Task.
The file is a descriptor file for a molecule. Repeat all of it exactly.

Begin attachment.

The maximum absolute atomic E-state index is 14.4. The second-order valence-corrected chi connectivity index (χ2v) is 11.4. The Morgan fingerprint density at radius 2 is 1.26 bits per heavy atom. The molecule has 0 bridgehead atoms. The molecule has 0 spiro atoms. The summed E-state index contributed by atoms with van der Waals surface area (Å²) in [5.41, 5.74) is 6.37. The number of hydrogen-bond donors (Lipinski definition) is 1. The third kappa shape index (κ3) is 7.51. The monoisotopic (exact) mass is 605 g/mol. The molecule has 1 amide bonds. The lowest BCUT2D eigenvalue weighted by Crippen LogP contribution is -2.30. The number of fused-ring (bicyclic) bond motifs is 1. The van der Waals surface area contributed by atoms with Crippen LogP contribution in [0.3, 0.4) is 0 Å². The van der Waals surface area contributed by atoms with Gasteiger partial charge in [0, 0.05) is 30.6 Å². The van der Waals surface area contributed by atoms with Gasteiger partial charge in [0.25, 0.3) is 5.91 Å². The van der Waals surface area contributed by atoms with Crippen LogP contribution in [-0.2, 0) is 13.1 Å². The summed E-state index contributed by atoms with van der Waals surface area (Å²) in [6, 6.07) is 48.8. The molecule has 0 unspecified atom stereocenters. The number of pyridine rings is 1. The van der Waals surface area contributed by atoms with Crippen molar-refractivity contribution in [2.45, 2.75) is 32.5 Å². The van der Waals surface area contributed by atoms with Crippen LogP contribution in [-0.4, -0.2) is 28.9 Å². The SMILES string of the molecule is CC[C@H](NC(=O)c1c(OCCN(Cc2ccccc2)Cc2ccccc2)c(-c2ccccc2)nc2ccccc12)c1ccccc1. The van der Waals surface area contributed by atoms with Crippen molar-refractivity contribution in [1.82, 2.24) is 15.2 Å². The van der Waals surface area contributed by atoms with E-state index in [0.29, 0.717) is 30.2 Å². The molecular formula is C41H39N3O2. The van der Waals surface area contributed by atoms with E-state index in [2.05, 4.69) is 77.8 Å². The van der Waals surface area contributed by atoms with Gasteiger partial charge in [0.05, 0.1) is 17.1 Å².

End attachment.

The maximum absolute atomic E-state index is 14.4. The second-order valence-corrected chi connectivity index (χ2v) is 11.4. The Morgan fingerprint density at radius 2 is 1.26 bits per heavy atom. The molecule has 0 bridgehead atoms. The molecule has 0 spiro atoms. The summed E-state index contributed by atoms with van der Waals surface area (Å²) in [5.41, 5.74) is 6.37. The number of hydrogen-bond donors (Lipinski definition) is 1. The third kappa shape index (κ3) is 7.51. The monoisotopic (exact) mass is 605 g/mol. The molecule has 1 amide bonds. The lowest BCUT2D eigenvalue weighted by Crippen LogP contribution is -2.30. The number of fused-ring (bicyclic) bond motifs is 1. The van der Waals surface area contributed by atoms with Crippen LogP contribution in [0.3, 0.4) is 0 Å². The van der Waals surface area contributed by atoms with Gasteiger partial charge in [0, 0.05) is 30.6 Å². The van der Waals surface area contributed by atoms with Gasteiger partial charge in [0.25, 0.3) is 5.91 Å². The van der Waals surface area contributed by atoms with Crippen LogP contribution in [-0.2, 0) is 13.1 Å². The summed E-state index contributed by atoms with van der Waals surface area (Å²) in [6, 6.07) is 48.8. The molecule has 0 unspecified atom stereocenters. The number of pyridine rings is 1. The van der Waals surface area contributed by atoms with Crippen molar-refractivity contribution in [2.45, 2.75) is 32.5 Å². The van der Waals surface area contributed by atoms with Crippen LogP contribution in [-0.4, -0.2) is 28.9 Å². The SMILES string of the molecule is CC[C@H](NC(=O)c1c(OCCN(Cc2ccccc2)Cc2ccccc2)c(-c2ccccc2)nc2ccccc12)c1ccccc1. The van der Waals surface area contributed by atoms with Crippen molar-refractivity contribution in [1.82, 2.24) is 15.2 Å². The van der Waals surface area contributed by atoms with E-state index in [0.29, 0.717) is 30.2 Å². The molecular formula is C41H39N3O2. The van der Waals surface area contributed by atoms with E-state index in [2.05, 4.69) is 77.8 Å². The van der Waals surface area contributed by atoms with Gasteiger partial charge in [0.05, 0.1) is 17.1 Å².